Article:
In operation, the face of the pressing device 10 such as a piston directly engages the shim 5, and the force applied thereby is transferred to the friction pad 2 through the wire screen 6 and backing plate 3. The configuration of the asymmetrical shim 5 has the effect of shifting the pressure application center to the lower right in FIG. 1, and the plate also serves to more widely distribute the piston pressure over the surface of the wire screen to thereby prevent the crushing or flattening of the screen mesh. That is, if the wire screen 6 is mounted on the outside of the shim 5 and is directly engaged by the face of the actuating piston, there is a tendency to crush the screen mesh where it contacts the piston and thereby this reduces its effectiveness.

The exact principles of operation of the invention have not been clearly established, although it is assumed that the wire screen provides a certain degree of elasticity and flexibility to the pad assembly which serves to dampen and absorb any vibrational chattering and squeal that would otherwise develop during brake application. The interposition of the wire screen also provides an added degree of lubricity to the assembly, and implements smoother relative movement between the load shifting plate 5 and the backing plate 3. It has been found, for example, that the squeal suppression and damping effects of the invention are enhanced when a lubricating grease is applied to the wire screen.

Patent Citations
Cited PatentFiling datePublication dateApplicantTitle
US3477551 *Jan 19, 1968Nov 11, 1969Teves Gmbh AlfredBrakeshoe construction for disk brakes
US3684061 *May 1, 1970Aug 15, 1972Toyota Motor Sales Co LtdDisc brake
US3848708 *Jun 7, 1973Nov 19, 1974Sumitomo Electric IndustriesFriction pad for disc brake assembly
DE2058045A1 *Nov 25, 1970Jul 29, 1971Girling LtdScheibenbremse
DE2602798A1 *Jan 26, 1976Jul 29, 1976Ferodo SaBremsschuh und mit diesem bremsschuh ausgestattete bremse
Referenced by
Citing PatentFiling datePublication dateApplicantTitle
US4881623 *Apr 10, 1989Nov 21, 1989Aisin Seiki Kabushiki KaishaDisk brake assembly
US4991697 *Jan 16, 1990Feb 12, 1991Abex CorporationDisc brake pad
US5099961 *Jan 19, 1990Mar 31, 1992Alfred Teves GmbhDisc brake
US5143184 *Feb 14, 1991Sep 1, 1992Allied-Signal Inc.Carbon composite brake disc with positive vibration damping
US5289904 *Aug 28, 1992Mar 1, 1994Harrison Everett WSound dampener for disk brakes
US5310025 *Jul 23, 1992May 10, 1994Allied-Signal Inc.Aircraft brake vibration damper
US5447594 *Jul 6, 1990Sep 5, 1995Rubore Materials Sweden AbRubberized cloth vibration and noise-damping spacer for vehicle brakes and method for making the same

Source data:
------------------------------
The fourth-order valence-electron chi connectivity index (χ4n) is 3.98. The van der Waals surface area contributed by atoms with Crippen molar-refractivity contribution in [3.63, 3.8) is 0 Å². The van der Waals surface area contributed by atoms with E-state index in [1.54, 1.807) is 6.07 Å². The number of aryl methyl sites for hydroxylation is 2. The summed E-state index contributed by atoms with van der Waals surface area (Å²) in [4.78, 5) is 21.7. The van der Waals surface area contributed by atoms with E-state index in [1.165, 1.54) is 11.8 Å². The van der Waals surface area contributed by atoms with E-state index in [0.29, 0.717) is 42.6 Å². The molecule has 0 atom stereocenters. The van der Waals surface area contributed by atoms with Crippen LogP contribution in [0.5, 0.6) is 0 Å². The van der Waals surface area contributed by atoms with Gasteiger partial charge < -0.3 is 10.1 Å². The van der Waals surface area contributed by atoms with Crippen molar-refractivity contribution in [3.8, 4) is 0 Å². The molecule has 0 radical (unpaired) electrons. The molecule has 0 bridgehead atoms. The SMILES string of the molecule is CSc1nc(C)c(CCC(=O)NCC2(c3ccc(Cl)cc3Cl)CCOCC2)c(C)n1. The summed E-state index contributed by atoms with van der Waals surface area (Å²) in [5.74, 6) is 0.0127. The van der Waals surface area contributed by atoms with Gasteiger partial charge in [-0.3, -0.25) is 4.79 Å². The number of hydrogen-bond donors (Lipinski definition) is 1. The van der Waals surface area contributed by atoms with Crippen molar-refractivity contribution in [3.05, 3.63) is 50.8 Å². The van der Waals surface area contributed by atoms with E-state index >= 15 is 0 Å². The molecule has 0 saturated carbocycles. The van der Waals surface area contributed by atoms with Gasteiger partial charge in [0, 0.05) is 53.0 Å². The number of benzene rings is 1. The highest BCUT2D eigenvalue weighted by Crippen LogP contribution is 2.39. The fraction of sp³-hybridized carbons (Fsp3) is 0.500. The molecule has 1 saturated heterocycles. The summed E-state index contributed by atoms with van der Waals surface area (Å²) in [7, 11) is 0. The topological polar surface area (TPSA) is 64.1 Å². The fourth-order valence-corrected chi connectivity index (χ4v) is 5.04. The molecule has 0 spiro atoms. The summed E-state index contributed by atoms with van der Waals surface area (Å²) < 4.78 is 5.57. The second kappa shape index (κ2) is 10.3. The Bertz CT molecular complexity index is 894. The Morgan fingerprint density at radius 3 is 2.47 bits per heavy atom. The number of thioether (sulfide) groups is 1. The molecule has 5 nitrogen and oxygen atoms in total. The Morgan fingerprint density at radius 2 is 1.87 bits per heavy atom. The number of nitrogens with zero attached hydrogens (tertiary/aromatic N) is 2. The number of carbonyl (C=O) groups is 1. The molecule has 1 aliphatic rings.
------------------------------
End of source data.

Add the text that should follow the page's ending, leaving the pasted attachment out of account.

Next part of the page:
US5492202 *Feb 6, 1995Feb 20, 1996Ford Motor CompanyVibration damping brake piston for a motor vehicle
US5975252 *May 15, 1998Nov 2, 1999Tokico, Ltd.Disk brake
US6283258 *Aug 29, 2000Sep 4, 2001Ford Global Technologies, Inc.Brake assembly with noise damping
US7060134Mar 2, 2004Jun 13, 2006Messier-BugattiOne piece shim
US7182980Mar 6, 2002Feb 27, 2007Snecma Propulsion SolideChemical vapor infiltration method for densifying porous substrates having a central passage
US7798476 *Jan 3, 2006Sep 21, 2010General Electric CompanyShock absorber for medical imaging device
US8079449Sep 7, 2007Dec 20, 2011Robert Bosch GmbhBrake pad comprising a grease reservoir
US8267229Nov 20, 2007Sep 18, 2012Rfpc Holding Corp.Railway brake shoe
US8569188Mar 2, 2004Oct 29, 2013Messier-Bugatti-DowtyOne piece shim
US20040071877 *Mar 6, 2002Apr 15, 2004Stephane GoujardChemical vapour infiltration method for densifying porous substrates having a central passage
US20040175564 *Mar 2, 2004Sep 9, 2004Chang Kenny H.One piece shim
US20060180085 *Mar 2, 2004Aug 17, 2006Kenny ChangOne piece shim
US20070045063 *Aug 29, 2006Mar 1, 2007Akebono Brake Industry Co., Ltd.Disc brake pad
US20070152388 *Jan 3, 2006Jul 5, 2007General Electric CompanyShock absorber for medical imaging device
US20080060892 *Sep 7, 2007Mar 13, 2008Robert Bosch GmbhBrake pad comprising a grease reservoir
US20090127037 *Nov 20, 2007May 21, 2009Rfpc Holding Corp.Railway Brake Shoe
US20090139809 *Nov 30, 2007Jun 4, 2009Rfpc Holding Corp.Plateless Railway Brake Shoe
US20100316194 *Aug 17, 2010Dec 16, 2010Michael John UtschigShock absorber for medical imaging device
US20160025163 *Mar 6, 2014Jan 28, 2016Sumitomo Bakelite Co., Ltd.Brake pad and caliper device
CN100392276CMar 2, 2004Jun 4, 2008梅西耶-布加蒂公司One piece shim
CN101144513BSep 12, 2007Jan 25, 2012罗伯特博世有限公司Brake pad with grease pond
EP0380769A1 *Nov 9, 1989Aug 8, 1990ITT Automotive Europe GmbHDisc brake
EP1900960A1 *Aug 21, 2007Mar 19, 2008ROBERT BOSCH GmbHBrake pad
EP2535613A1 *Jun 11, 2012Dec 19, 2012TMD Friction Services GmbHBrake component
WO2004078406A3 *Mar 2, 2004Dec 9, 2004Messier BugattiOne piece shim
Classifications
U.S. Classification188/73.37, 188/250.00B
International ClassificationF16D65/00, F16D65/092, F16D65/095
Cooperative ClassificationF16D65/092, F16D65/0006
European ClassificationF16D65/092, F16D65/00A